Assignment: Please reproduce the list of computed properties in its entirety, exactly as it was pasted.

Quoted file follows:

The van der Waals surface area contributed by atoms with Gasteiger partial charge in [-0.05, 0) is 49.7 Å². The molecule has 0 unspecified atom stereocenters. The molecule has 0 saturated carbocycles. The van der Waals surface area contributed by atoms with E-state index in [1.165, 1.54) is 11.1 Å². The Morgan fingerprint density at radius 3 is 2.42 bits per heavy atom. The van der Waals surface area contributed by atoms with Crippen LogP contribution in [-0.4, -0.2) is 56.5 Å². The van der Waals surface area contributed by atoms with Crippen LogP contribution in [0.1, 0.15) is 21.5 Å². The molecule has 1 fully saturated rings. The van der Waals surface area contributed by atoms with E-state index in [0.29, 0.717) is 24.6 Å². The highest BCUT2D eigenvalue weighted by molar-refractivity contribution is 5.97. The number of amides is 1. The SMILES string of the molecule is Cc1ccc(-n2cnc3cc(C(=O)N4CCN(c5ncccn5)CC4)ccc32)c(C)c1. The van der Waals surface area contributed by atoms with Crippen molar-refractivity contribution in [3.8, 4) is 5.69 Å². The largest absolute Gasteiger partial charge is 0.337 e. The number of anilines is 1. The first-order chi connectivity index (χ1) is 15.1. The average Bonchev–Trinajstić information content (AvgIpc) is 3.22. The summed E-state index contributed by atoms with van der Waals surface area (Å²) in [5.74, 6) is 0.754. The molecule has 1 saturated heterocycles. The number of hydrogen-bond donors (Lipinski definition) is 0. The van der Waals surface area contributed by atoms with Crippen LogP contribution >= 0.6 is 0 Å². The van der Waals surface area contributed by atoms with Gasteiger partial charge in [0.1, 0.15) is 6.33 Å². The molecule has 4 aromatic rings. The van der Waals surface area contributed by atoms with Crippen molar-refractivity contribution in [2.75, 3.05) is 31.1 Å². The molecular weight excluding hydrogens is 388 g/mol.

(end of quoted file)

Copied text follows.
The van der Waals surface area contributed by atoms with Gasteiger partial charge in [-0.05, 0) is 49.7 Å². The molecule has 0 unspecified atom stereocenters. The molecule has 0 saturated carbocycles. The van der Waals surface area contributed by atoms with E-state index in [1.165, 1.54) is 11.1 Å². The Morgan fingerprint density at radius 3 is 2.42 bits per heavy atom. The van der Waals surface area contributed by atoms with Crippen LogP contribution in [-0.4, -0.2) is 56.5 Å². The van der Waals surface area contributed by atoms with Crippen LogP contribution in [0.1, 0.15) is 21.5 Å². The molecule has 1 fully saturated rings. The van der Waals surface area contributed by atoms with E-state index in [0.29, 0.717) is 24.6 Å². The highest BCUT2D eigenvalue weighted by molar-refractivity contribution is 5.97. The number of amides is 1. The SMILES string of the molecule is Cc1ccc(-n2cnc3cc(C(=O)N4CCN(c5ncccn5)CC4)ccc32)c(C)c1. The van der Waals surface area contributed by atoms with Crippen molar-refractivity contribution in [3.8, 4) is 5.69 Å². The largest absolute Gasteiger partial charge is 0.337 e. The number of anilines is 1. The first-order chi connectivity index (χ1) is 15.1. The average Bonchev–Trinajstić information content (AvgIpc) is 3.22. The summed E-state index contributed by atoms with van der Waals surface area (Å²) in [5.74, 6) is 0.754. The molecule has 1 saturated heterocycles. The number of hydrogen-bond donors (Lipinski definition) is 0. The van der Waals surface area contributed by atoms with Crippen LogP contribution >= 0.6 is 0 Å². The van der Waals surface area contributed by atoms with Gasteiger partial charge in [0.1, 0.15) is 6.33 Å². The molecule has 4 aromatic rings. The van der Waals surface area contributed by atoms with Crippen molar-refractivity contribution in [2.75, 3.05) is 31.1 Å². The molecular weight excluding hydrogens is 388 g/mol.